[8] ‘How is the President of India elected?’ Indian Express, 17th July, 2017, Available at: https://indianexpress.com/article/india/how-is-the-president-of-india-elected-pranab-mukherjee-4675979/, last accessed: 9 January, 2020.

[9] Ibid.

[10] ‘The Indian Government’, Available at: https://governmentofindia.weebly.com/executive-branch.html, last accessed: 3 December, 2019.

[11] D.D. Basu, Shorter Constitution of India, (13th ed., 2001).

[12] Article 56, Constitution of India, 1950.

[13]Article 57, Constitution of India, 1950.

[14] Dheeraj, ‘The President of India: Oath, Tenure and Other Details’, Your Article Library, Available at: http://www.yourarticlelibrary.com/constitution/the-president-of-india-oath-tenure-and-other-details/49222, last accessed: 2 January, 2020.

[15] Article 53, Constitution of India, 1950.

[16] Article 63, Constitution of India, 1950.

[17] ‘The Union’, Know India, Government of India, Available at: https://knowindia.gov.in/profile/the-union/executive.php, last accessed: 12 December, 2019.

[18] Ibid.

[19] Article 67, Constitution of India, 1950.

[20] Available at: https://www.mapsofindia.com/government-of-india/executive/vice-president.html, last accessed: 10 January, 2020.

[21] Constitution of India, 1950.

[22] Article 65, Constitution of India, 1950

[23] Article 64, Constitution of India, 1950.

[24] Article 75, Constitution of India, 1950.

[25] ‘The Union’, Know India, Government of India, Available at: https://knowindia.gov.in/profile/the-union/executive.php, last accessed: 12 December, 2019.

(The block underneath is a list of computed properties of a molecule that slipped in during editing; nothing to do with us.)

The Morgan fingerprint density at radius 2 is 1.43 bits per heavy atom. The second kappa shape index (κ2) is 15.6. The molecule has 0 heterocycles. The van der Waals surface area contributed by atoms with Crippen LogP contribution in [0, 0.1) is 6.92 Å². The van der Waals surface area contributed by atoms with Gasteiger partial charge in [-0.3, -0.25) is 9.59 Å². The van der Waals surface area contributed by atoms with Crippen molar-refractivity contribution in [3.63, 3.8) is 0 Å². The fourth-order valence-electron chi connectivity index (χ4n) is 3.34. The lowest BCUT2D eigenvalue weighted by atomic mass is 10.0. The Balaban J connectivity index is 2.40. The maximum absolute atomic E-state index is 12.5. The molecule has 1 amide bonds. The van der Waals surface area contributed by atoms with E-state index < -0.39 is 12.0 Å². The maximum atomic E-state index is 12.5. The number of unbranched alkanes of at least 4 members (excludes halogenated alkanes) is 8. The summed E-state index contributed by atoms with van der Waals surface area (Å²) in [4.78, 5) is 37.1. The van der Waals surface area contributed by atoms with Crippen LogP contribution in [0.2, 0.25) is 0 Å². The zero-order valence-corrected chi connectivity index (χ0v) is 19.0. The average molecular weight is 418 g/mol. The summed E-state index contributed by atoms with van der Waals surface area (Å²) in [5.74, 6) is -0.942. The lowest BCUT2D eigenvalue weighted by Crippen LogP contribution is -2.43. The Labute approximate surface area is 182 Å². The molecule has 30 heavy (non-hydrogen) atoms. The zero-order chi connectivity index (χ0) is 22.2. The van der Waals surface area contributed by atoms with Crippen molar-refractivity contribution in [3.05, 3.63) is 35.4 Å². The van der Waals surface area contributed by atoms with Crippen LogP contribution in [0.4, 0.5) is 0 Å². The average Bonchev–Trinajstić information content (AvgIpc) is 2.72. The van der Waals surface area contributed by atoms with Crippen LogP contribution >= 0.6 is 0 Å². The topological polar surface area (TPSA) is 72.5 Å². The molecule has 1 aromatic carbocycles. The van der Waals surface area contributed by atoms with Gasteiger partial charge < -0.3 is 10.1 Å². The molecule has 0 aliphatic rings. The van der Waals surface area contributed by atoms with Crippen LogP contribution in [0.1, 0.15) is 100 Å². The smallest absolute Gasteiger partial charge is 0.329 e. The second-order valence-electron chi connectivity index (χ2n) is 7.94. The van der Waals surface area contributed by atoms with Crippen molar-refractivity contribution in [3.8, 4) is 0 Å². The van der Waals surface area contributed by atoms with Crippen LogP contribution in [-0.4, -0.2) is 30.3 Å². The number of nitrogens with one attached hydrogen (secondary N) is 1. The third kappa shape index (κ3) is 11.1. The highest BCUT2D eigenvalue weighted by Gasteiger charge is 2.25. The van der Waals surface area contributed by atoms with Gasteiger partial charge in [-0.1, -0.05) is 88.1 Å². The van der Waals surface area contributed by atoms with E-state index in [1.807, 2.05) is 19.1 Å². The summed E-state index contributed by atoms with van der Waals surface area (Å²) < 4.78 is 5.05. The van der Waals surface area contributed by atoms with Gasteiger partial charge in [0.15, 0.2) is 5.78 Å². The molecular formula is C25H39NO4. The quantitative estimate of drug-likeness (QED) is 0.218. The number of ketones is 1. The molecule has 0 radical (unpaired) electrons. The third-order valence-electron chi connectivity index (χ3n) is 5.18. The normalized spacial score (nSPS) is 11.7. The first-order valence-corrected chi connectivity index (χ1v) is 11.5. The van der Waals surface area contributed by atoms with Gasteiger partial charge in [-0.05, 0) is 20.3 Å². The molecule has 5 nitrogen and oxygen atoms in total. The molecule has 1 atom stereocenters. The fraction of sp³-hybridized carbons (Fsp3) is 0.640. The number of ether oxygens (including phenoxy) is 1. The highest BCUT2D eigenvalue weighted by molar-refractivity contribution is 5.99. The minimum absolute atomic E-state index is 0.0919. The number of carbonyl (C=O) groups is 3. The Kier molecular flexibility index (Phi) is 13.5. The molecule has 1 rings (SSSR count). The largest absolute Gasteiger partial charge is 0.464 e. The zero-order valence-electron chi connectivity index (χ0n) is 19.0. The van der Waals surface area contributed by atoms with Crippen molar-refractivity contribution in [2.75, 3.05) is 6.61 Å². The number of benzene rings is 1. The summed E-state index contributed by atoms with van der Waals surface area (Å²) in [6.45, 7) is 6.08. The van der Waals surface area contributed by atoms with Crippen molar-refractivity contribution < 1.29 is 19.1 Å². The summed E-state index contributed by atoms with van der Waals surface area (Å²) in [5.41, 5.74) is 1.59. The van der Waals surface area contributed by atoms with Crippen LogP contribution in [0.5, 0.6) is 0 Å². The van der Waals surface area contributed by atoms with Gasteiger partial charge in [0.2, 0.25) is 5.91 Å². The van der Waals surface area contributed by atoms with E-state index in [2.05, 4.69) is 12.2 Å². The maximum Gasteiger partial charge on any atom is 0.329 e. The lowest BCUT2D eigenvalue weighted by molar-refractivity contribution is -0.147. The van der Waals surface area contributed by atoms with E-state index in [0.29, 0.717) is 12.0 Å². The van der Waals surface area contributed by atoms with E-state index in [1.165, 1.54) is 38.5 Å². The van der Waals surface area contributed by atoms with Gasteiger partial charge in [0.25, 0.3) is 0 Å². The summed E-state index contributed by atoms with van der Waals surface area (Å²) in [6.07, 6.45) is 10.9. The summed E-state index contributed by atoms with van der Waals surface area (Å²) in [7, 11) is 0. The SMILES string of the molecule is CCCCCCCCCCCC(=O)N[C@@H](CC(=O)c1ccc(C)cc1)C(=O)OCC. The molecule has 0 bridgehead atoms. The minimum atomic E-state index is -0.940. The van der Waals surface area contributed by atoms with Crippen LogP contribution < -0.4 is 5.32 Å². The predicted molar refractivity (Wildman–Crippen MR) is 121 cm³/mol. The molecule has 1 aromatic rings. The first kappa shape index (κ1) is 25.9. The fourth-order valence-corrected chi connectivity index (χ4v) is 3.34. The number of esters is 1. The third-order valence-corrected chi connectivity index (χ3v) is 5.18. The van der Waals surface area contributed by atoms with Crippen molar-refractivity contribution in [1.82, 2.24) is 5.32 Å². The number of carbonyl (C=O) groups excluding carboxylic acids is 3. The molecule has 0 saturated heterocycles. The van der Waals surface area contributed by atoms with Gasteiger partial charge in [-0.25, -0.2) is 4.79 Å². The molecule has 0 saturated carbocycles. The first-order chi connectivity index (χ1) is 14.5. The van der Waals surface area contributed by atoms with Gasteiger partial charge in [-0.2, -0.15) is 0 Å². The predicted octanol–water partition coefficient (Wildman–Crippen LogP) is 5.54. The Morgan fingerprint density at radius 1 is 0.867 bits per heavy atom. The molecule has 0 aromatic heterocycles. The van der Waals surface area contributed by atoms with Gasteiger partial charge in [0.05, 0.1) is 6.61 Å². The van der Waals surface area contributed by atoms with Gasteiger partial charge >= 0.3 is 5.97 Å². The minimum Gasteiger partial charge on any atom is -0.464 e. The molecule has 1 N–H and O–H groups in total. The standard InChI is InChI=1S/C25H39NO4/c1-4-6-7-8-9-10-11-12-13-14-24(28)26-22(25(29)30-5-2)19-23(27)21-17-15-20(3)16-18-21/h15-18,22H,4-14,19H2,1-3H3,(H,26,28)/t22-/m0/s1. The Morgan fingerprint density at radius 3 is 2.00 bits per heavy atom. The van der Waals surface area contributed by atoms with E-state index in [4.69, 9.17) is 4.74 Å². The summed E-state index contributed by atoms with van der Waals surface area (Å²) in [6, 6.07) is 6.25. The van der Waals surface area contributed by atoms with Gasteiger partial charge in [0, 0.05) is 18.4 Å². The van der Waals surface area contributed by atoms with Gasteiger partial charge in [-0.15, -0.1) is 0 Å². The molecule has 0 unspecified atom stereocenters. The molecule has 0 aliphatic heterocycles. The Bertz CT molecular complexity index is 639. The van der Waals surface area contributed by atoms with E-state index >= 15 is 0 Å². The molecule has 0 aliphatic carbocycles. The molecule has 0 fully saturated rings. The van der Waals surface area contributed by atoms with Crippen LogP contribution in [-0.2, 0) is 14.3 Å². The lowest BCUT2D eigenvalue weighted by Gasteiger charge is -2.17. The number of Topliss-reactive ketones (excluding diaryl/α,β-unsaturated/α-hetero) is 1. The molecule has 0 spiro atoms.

[26] Article 72, Constitution of India, 1950.

[27] Article 74, Constitution of India, 1950.

[28] Supra n. 27.

[29] Nimisha Kaushik, ‘Difference between President and Prime Minister of India’, Available at: http://www.differencebetween.net/miscellaneous/politics/difference-between-president-and-prime-minister-of-india/#ixzz6AneXSzU1, last accessed: 11 January, 2020.

[30] Article 153, Constitution of India, 1950.

[31] Article 155, Constitution of India, 1950.

[32] Article 156, Constitution of India, 1950.

[33] ‘Governor of India’, Available at: https://www.elections.in/government/state-governor.html#info_id1, last accessed: 12 January, 2020.

[34] “Chief Minister of India’, Available at: https://www.elections.in/government/chief-minister.html, accessed last: 12 January, 2020.

[35] Ibid.

[36] Ibid.

[37] Article 154, Constitution of India, 1950.

[38] ‘The States’, Know India, Government of India, Available at: https://knowindia.gov.in/profile/the-states.php, accessed last: 10 December, 2019.

[39] Article 163, Constitution of India, 1950.

[40] “Chief Minister of India’, Available at: https://www.elections.in/government/chief-minister.html, accessed last: 12 January, 2020.

[41] Ibid.

[42] Ibid.